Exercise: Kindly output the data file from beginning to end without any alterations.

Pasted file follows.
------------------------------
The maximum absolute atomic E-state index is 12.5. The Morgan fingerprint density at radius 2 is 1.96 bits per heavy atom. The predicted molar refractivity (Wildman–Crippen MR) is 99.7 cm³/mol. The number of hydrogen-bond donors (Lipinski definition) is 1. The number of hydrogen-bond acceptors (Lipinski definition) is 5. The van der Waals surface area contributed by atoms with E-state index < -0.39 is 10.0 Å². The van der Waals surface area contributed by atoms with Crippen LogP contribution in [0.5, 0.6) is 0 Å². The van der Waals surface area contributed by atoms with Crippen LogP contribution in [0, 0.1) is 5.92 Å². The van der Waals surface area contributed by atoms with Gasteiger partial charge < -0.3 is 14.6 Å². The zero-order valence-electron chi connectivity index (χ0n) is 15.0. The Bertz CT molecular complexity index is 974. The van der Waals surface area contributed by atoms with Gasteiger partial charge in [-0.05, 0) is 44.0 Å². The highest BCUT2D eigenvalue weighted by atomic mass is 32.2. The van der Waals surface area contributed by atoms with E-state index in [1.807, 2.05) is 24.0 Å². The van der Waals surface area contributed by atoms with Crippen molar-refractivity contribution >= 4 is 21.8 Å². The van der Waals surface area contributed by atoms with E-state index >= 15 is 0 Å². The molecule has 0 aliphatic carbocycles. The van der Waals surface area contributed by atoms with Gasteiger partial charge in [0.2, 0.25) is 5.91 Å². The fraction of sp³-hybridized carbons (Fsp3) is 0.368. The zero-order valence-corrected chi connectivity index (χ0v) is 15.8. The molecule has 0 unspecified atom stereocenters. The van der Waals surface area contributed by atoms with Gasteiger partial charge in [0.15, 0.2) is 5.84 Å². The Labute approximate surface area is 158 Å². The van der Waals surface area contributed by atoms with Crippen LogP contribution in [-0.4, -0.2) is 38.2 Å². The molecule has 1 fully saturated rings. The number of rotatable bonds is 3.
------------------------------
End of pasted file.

The maximum absolute atomic E-state index is 12.5. The Morgan fingerprint density at radius 2 is 1.96 bits per heavy atom. The predicted molar refractivity (Wildman–Crippen MR) is 99.7 cm³/mol. The number of hydrogen-bond donors (Lipinski definition) is 1. The number of hydrogen-bond acceptors (Lipinski definition) is 5. The van der Waals surface area contributed by atoms with E-state index < -0.39 is 10.0 Å². The van der Waals surface area contributed by atoms with Crippen LogP contribution in [0.5, 0.6) is 0 Å². The van der Waals surface area contributed by atoms with Crippen LogP contribution in [0, 0.1) is 5.92 Å². The van der Waals surface area contributed by atoms with Gasteiger partial charge < -0.3 is 14.6 Å². The zero-order valence-electron chi connectivity index (χ0n) is 15.0. The Bertz CT molecular complexity index is 974. The van der Waals surface area contributed by atoms with Gasteiger partial charge in [-0.05, 0) is 44.0 Å². The highest BCUT2D eigenvalue weighted by atomic mass is 32.2. The van der Waals surface area contributed by atoms with E-state index in [1.807, 2.05) is 24.0 Å². The van der Waals surface area contributed by atoms with Crippen molar-refractivity contribution >= 4 is 21.8 Å². The van der Waals surface area contributed by atoms with E-state index >= 15 is 0 Å². The molecule has 0 aliphatic carbocycles. The van der Waals surface area contributed by atoms with Gasteiger partial charge in [0.2, 0.25) is 5.91 Å². The fraction of sp³-hybridized carbons (Fsp3) is 0.368. The zero-order valence-corrected chi connectivity index (χ0v) is 15.8. The molecule has 0 unspecified atom stereocenters. The van der Waals surface area contributed by atoms with Gasteiger partial charge in [0.15, 0.2) is 5.84 Å². The Labute approximate surface area is 158 Å². The van der Waals surface area contributed by atoms with Crippen LogP contribution in [-0.4, -0.2) is 38.2 Å². The molecule has 1 fully saturated rings. The number of rotatable bonds is 3.